Wednesday, January 20, 2010

Stones for a Carver

Sometimes you meet people on this job that change how you think about Art, Artists and stuff. It's unexpected. You see/ handle a piece of Art or meet someone through the work and you're humbled. Somehow things are different after wards. A friend emailed me with a question about a stone sculptor who might need help in moving large blocks of stone in his yard and studio. Because of medical issues he was no longer able to do it himself but the stone needed to be moved and they were wondering if I could help. I arranged a site visit, met the Artist and his wife, studied the stones and asked what they wanted. I have to say I was totally impressed. The stones were beautiful: pink, black and white marbles, all heavy, with a 3,200 lb. block in the yard and a 5,000 lb. rectangle waiting in the studio. The stones had to be moved from where they were in Takoma Park, Md. to California. It would be difficult.

In his living room after discussing the project, I apologized for not being aware of his work. He had been carving for 30 years in one of my favorite Md. neighborhoods. I had lived in a nearby apt. and worked as an art handler in a warehouse a couple blocks away and didn't know him. Surprisingly, a student of my teacher Ken Campbell, who happened to be a next door neighbor, had even been the guy responsible for introducing him to the Art form. Hearing that guys name evoked strong memories of another time. I couldn't believe we had never met. Here was a guy who developed a passion for stone sculpture and built a life around it at his home. Stone carving is not easy, the work is difficult, messy and loud. Imagine hearing a hammer day and night in any neighborhood. It's a big investment especially when you start to work big. It takes effort, money and ambition. Looking at his place I saw he had added an i-beam from a second story floor extending out to his driveway. In his studio there were two i-beams with trolleys and chain falls. He told me he and his wife had moved those stones themselves and I believed him. He began to talk about how he had gotten the stones I had just looked at. The white marble came from a lot he purchased years ago from the Tomb of the Unknown Soldier, a monument in Arlington National Cemetary. He started with 40,000 lbs. and what I saw was what was left. He had sold and carved the rest. The U. of Md. had gotten the other half. I told him I was part of the team that unloaded that stone from a tractor trailer while I was a student there. I had carved blocks of it and had blocks left in my yard in WV waiting. I knew nothing about their origin.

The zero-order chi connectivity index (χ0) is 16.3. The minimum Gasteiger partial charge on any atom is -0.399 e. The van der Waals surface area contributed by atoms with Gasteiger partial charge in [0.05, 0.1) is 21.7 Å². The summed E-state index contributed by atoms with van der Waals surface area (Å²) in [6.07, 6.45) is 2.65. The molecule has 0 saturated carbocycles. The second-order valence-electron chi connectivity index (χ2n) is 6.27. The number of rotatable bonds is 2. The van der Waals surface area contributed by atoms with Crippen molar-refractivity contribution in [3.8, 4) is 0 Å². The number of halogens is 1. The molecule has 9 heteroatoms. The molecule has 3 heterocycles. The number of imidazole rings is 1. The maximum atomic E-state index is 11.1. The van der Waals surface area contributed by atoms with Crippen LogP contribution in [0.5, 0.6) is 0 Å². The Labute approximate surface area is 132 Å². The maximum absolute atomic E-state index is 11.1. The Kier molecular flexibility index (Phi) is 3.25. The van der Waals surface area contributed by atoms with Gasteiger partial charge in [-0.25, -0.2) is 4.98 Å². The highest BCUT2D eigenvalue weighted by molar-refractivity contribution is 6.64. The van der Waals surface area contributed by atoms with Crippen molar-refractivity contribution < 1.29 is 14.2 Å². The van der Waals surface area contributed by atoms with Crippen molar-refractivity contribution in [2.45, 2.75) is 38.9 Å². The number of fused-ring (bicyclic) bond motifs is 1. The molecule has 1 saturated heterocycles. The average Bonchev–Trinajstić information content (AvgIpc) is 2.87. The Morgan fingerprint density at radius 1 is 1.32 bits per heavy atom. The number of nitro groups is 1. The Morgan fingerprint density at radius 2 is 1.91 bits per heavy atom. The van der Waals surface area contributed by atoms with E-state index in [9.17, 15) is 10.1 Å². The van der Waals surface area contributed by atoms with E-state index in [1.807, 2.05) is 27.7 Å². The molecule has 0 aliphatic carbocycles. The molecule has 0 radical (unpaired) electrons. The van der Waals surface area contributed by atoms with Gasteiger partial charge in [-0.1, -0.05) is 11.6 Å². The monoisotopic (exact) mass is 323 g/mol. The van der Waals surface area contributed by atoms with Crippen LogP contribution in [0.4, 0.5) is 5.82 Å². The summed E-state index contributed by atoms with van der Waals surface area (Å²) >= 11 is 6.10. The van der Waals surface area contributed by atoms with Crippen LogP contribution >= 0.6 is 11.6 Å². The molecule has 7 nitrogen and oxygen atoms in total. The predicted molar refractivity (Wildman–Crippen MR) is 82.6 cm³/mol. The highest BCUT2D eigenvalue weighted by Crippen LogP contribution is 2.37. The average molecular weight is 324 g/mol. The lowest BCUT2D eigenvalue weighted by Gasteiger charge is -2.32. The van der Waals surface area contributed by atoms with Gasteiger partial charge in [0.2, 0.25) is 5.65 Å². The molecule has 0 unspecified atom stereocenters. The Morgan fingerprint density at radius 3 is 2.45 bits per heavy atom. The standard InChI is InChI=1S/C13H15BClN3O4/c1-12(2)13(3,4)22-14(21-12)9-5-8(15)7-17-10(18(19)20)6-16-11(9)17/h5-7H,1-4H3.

It was a 2 day project in December. Snow, icy rain and terribly cold both days. Trying to hold costs down, I brought one other art handler. I felt if he could bring those stones in, I could take those stones out. We rigged and packed all the stones that would travel on 4 site built pallets the first day. The second day, because of the small driveway, we parked the flatbed tractor trailer going to California in a lot a block away. Using my flatbed truck and a rented boom forklift, we shuttled the palletized stones from the house to the tractor trailer. Afterward, my friend said it was the hardest project we had ever done.

Al Johnson, thank you very much for helping me understand what and why the work.


  1. If not for blogs, I would never have thought about 'art handling', but now I see how useful it is. A real occupation. Cool.

  2. a very interesting profession
    i think you have to understand stone